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Optimize your Java applications performance
By Erwin Vervaet & Maarten De Cock - 2003-12-15 Page:  1 2 3 4 5 6 7 8 9 10 11

The Fill-Up Algorithm

A second downside of our initial algorithm is that it intrinsically generates a lot of islands. This happens because we take one permutation of a piece and move that over the board before switching to the next permutation of the piece. For instance, in Figure 5 we have moved the current permutation of the blue piece to its third possible board position. As you can see, this generates an island at the top of the board. While the island-detection pruning we added in the previous section will generate drastic performance improvements because of the large number of islands we're generating, it would be even better if we could update our algorithm to minimize the number of islands it generates in the first place.

Figure 5. Generating islands
Generating islands

To reduce the number of islands we generate, it would be best if our algorithm concentrated on filling empty board positions. So instead of just focusing on trying every possible way of tiling the board, we'll try to fill the board left-to-right, top-to-bottom. This new puzzle-solving algorithm is shown in Listing 9:

Listing 9. The fill-up puzzle-solving algorithm



public void solve() {
  if (!pieceList.isEmpty()) {
    // We'll try to find a piece that fits on this board cell
    int emptyBoardCellIdx = board.getFirstEmptyBoardCellIndex();

    // Try all available pieces
    for (int h = 0; h < pieceList.size(); h++) {
      Piece currentPiece = (Piece)pieceList.remove(h);

      for (int i = 0; i < Piece.NUMBEROFPERMUTATIONS; i++) {
        Piece permutation = currentPiece.nextPermutation();
        
        /* Instead of always using the first cell to manipulate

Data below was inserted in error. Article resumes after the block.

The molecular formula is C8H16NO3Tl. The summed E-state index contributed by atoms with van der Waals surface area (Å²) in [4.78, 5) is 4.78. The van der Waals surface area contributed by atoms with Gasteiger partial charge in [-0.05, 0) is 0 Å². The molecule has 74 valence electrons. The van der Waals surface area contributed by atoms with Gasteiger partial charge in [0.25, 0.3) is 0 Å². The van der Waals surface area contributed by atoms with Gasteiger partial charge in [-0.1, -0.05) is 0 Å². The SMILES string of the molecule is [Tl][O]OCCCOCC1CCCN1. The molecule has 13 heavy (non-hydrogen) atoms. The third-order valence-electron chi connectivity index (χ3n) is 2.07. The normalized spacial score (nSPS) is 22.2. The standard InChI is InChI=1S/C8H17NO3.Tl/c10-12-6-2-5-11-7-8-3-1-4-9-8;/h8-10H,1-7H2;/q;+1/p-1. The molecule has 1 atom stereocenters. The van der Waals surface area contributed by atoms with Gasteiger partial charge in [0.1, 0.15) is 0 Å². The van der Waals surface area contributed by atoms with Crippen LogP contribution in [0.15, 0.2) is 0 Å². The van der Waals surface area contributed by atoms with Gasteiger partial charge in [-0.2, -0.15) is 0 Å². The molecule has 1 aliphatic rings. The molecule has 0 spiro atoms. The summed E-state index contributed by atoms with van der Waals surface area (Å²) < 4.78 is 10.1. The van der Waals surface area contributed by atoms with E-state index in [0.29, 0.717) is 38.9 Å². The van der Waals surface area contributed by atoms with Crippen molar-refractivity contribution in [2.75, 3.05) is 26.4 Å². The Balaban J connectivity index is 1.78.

the piece, we now try to fit any cell of the piece on 
           the first empty board cell */
        

        for (int j = 0; j < Piece.NUMBEROFCELLS; j++) {
          if (board.placePiece(permutation, j, emptyBoardCellIdx)) {
            if (!prune()) solve();
            board.removePiece(permutation);
          }
        }
      }

      
      /* Put the piece back into the list at the position where
         we took it to maintain the order of the list */
      
      pieceList.add(h, currentPiece);
    }
  }
  else {
    puzzleSolved();
  }
}

Our new approach tries to fit any available piece on the first empty board cell. Just trying all possible permutations of all available pieces is not enough. We should also try to cover the empty board cell with any piece cell in the piece. In the initial algorithm, we silently assumed that we were manipulating the piece using its first cell. Now we have to try every cell in the piece, as illustrated in Figure 6. The current permutation of the pink piece does not fit on the board when we try to put the piece cell with index 0 on board position 5 (circled in Figure 6). However, it does fit when we use the second piece cell.

Figure 6. The cells of a piece
The cells of a piece

Running the updated program

When we ran our initial program, it failed to find any solutions in a reasonable amount of time. Let's try again with our improved algorithm and island-detection pruning. The code for this version of the program can be found in the package meteor.algorithm. When we launch it using java meteor.algorithm.Solver, we almost immediately see solutions popping up. Our test computer calculates all 2,098 possible solutions in 157 seconds. So we've made a gigantic performance improvement: from several hours per solution to less than one-tenth of a second. That's roughly 400,000 times as fast! As an aside, the initial algorithm combined with island detection pruning completes in 6,363 seconds. So the pruning optimization causes a 10,000-fold speedup, while the fill-up algorithm generates an extra 40-fold speedup. It clearly pays off to spend some time studying your algorithms and attempting to optimize them.



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First published by IBM developerWorks


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